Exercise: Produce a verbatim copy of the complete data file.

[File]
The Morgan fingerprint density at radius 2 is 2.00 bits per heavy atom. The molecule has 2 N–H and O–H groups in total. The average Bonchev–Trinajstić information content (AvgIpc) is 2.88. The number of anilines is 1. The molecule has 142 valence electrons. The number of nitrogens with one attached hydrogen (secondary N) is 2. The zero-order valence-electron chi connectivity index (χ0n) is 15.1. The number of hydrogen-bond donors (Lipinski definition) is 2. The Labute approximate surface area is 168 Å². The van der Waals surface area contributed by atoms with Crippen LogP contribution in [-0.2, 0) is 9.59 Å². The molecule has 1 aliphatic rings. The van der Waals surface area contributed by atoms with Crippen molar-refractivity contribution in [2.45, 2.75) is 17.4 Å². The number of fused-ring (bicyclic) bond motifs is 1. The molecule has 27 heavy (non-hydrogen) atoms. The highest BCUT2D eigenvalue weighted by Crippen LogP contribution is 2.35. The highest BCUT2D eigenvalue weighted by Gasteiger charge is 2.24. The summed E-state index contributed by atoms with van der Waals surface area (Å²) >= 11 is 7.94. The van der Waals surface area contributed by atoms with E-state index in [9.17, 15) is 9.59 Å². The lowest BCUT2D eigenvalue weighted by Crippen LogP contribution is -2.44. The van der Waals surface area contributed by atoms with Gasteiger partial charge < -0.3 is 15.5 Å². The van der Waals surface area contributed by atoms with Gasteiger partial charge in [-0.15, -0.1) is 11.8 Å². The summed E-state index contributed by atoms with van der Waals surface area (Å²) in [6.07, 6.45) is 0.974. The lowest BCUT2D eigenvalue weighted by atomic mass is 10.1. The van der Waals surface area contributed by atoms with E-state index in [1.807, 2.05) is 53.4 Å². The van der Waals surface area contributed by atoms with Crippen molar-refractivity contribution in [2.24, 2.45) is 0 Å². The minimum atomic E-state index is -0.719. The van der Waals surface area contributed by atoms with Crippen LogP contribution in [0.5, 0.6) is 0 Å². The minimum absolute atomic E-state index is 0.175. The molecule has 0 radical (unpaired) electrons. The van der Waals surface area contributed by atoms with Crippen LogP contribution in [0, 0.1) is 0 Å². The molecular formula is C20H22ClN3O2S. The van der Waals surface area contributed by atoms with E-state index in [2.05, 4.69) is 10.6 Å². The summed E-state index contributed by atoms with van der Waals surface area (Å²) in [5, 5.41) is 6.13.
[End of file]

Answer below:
The Morgan fingerprint density at radius 2 is 2.00 bits per heavy atom. The molecule has 2 N–H and O–H groups in total. The average Bonchev–Trinajstić information content (AvgIpc) is 2.88. The number of anilines is 1. The molecule has 142 valence electrons. The number of nitrogens with one attached hydrogen (secondary N) is 2. The zero-order valence-electron chi connectivity index (χ0n) is 15.1. The number of hydrogen-bond donors (Lipinski definition) is 2. The Labute approximate surface area is 168 Å². The van der Waals surface area contributed by atoms with Crippen LogP contribution in [-0.2, 0) is 9.59 Å². The molecule has 1 aliphatic rings. The van der Waals surface area contributed by atoms with Crippen molar-refractivity contribution in [2.45, 2.75) is 17.4 Å². The number of fused-ring (bicyclic) bond motifs is 1. The molecule has 27 heavy (non-hydrogen) atoms. The highest BCUT2D eigenvalue weighted by Crippen LogP contribution is 2.35. The highest BCUT2D eigenvalue weighted by Gasteiger charge is 2.24. The summed E-state index contributed by atoms with van der Waals surface area (Å²) >= 11 is 7.94. The van der Waals surface area contributed by atoms with E-state index in [9.17, 15) is 9.59 Å². The lowest BCUT2D eigenvalue weighted by Crippen LogP contribution is -2.44. The van der Waals surface area contributed by atoms with Gasteiger partial charge < -0.3 is 15.5 Å². The van der Waals surface area contributed by atoms with Gasteiger partial charge in [-0.15, -0.1) is 11.8 Å². The summed E-state index contributed by atoms with van der Waals surface area (Å²) in [6.07, 6.45) is 0.974. The lowest BCUT2D eigenvalue weighted by atomic mass is 10.1. The van der Waals surface area contributed by atoms with E-state index in [1.807, 2.05) is 53.4 Å². The van der Waals surface area contributed by atoms with Crippen molar-refractivity contribution in [2.24, 2.45) is 0 Å². The minimum atomic E-state index is -0.719. The van der Waals surface area contributed by atoms with Crippen LogP contribution in [0.5, 0.6) is 0 Å². The minimum absolute atomic E-state index is 0.175. The molecule has 0 radical (unpaired) electrons. The van der Waals surface area contributed by atoms with Crippen LogP contribution in [0, 0.1) is 0 Å². The molecular formula is C20H22ClN3O2S. The van der Waals surface area contributed by atoms with E-state index in [2.05, 4.69) is 10.6 Å². The summed E-state index contributed by atoms with van der Waals surface area (Å²) in [5, 5.41) is 6.13.